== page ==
My Day by Eleanor Roosevelt

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LAKE JUNALUSKA, N.C., Wednesday—I think I will go back a little and tell you about my visit to the Naval Hospital in San Diego, California. First I visited General Evans Carlson, who was wounded on Saipan, because our son, Jimmy, wanted to call there with me and he had to go back to work. The General looks thin and shows the strain of his wounds and the experience which he went through, but he is coming along very well.

I wish I could have talked to him longer, for Saipan is going down in history as one of the decisive battles of this war. It cost us dear, but our boys proved themselves better fighting men than the Japanese, and, many times over, avenged those of their buddies who will not return. Saipan is strategically important for the future; its capture undoubtedly is an important step in the campaign against Japan, and will shorten the struggle. For us, however, as individuals, it will always be a tragic spot, not only because of the boys who died there, but because of the many boys who were wounded. They are beginning to reach this country, and some of them were in the San Diego hospital.

It is a beautiful hospital, with wonderful grounds. Beds can be wheeled out on to the porches and the patients can lie in the sun. Because of the fact that there were so many patients, I could not cover all the wards. A great many of those able to do so gathered in the patio so that I could say a few words to them. On such occasions I am always a little worried about their being in the sun more than is wise. But perhaps in the routine of hospital life, any little change is good for them, and they might like the sun. I can remember, in the few times that I have been in hospitals, that any little incident which took up my attention, after I had ceased to be critically ill, was rather a help to my general outlook on life!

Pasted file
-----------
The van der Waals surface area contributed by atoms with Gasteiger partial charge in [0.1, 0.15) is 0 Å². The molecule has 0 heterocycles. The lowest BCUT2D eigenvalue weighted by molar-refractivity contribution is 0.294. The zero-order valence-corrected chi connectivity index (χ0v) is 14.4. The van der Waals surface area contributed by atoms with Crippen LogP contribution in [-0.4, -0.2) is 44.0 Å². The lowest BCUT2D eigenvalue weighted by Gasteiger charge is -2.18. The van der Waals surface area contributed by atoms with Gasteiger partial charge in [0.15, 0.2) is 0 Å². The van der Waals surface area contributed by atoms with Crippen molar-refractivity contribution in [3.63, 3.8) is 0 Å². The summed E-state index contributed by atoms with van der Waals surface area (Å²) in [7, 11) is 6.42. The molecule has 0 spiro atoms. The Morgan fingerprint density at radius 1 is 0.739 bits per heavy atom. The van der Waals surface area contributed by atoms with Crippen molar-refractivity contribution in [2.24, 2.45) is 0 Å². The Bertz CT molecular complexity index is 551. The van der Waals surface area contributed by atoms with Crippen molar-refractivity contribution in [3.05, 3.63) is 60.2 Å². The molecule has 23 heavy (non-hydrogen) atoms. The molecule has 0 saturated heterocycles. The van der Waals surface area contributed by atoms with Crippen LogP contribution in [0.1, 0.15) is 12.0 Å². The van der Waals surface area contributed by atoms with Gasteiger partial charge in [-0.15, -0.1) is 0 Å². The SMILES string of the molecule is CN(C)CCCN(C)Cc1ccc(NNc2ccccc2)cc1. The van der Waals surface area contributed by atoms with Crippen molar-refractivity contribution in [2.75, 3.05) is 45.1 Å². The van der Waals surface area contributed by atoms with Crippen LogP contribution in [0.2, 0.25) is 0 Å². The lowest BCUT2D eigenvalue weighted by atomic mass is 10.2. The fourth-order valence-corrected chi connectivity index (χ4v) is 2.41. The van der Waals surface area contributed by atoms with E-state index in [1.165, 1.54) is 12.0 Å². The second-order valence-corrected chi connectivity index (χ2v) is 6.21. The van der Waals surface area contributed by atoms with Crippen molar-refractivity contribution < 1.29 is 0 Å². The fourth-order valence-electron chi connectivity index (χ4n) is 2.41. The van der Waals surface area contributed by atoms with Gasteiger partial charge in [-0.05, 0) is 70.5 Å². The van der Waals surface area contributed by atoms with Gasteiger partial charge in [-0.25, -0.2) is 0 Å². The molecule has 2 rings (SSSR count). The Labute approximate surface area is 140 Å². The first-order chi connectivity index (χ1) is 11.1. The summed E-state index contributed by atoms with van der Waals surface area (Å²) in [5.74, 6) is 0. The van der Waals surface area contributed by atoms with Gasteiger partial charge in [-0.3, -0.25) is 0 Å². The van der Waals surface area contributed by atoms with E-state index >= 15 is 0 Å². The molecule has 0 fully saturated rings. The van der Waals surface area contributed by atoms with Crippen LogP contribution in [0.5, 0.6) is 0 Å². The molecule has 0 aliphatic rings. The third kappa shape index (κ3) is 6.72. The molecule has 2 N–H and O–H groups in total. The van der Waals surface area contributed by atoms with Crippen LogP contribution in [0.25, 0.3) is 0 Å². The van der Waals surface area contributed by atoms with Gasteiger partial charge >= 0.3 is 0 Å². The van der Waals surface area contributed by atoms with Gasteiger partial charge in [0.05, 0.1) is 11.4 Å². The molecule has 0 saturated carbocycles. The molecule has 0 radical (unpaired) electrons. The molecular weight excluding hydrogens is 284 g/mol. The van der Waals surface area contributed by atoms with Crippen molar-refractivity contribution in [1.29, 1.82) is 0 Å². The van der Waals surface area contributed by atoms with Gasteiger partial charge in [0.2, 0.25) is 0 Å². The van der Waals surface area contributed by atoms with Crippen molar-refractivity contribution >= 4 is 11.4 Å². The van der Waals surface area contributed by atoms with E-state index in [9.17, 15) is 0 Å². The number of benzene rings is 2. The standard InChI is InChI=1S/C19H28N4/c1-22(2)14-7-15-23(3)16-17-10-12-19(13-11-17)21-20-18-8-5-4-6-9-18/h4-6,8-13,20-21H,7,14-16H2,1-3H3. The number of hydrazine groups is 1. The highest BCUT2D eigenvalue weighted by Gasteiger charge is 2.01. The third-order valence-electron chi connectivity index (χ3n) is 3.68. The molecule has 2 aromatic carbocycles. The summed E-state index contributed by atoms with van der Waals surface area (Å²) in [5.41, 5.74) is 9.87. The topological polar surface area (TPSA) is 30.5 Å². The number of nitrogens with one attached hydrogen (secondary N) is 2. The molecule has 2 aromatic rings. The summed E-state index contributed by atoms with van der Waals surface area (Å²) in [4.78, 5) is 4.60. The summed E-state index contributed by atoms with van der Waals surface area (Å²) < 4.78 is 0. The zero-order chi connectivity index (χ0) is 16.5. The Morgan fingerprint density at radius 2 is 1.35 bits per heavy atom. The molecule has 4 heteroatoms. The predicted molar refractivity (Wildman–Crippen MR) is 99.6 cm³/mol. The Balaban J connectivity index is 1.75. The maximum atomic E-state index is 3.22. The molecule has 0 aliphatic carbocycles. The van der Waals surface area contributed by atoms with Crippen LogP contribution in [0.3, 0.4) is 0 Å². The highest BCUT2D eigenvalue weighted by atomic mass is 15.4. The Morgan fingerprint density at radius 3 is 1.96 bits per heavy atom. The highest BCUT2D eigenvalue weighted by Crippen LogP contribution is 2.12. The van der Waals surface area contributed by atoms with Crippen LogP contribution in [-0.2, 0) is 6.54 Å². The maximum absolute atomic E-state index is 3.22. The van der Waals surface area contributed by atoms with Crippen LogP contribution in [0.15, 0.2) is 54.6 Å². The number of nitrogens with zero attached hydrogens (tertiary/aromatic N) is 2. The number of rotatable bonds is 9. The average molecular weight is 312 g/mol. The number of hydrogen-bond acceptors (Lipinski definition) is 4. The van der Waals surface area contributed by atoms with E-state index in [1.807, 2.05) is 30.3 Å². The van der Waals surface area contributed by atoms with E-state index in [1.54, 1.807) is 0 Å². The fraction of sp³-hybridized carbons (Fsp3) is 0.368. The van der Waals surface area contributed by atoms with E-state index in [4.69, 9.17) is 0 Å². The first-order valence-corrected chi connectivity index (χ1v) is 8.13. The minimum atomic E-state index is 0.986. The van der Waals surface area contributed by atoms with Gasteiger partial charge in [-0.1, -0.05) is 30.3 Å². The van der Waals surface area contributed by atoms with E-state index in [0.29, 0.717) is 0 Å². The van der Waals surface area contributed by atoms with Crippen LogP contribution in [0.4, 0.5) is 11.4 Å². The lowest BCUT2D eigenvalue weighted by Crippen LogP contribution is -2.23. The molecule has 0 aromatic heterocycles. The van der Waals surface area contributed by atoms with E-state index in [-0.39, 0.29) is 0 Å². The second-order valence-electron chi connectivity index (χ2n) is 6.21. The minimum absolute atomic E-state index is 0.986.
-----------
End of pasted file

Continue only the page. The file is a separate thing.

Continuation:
I had not seen this hospital for over two years. It has not only grown tremendously, in this period, but I felt that it had also improved greatly.

Among the boys, I found one whom I had seen in New Zealand, and many others from various parts of the United States.

As I crossed the country by train myself, I could not help thinking of the wounded boys who travel across it to different points where they can be in hospitals nearer home. It must be a long and exhausting trip for many of them, in spite of all the care we can give them. But when you see their eyes light up at the thought of seeing home faces—relatives and friends whom they have not seen for months—you know that any trip is worth it.

E. R.
TMs, AERP, FDRL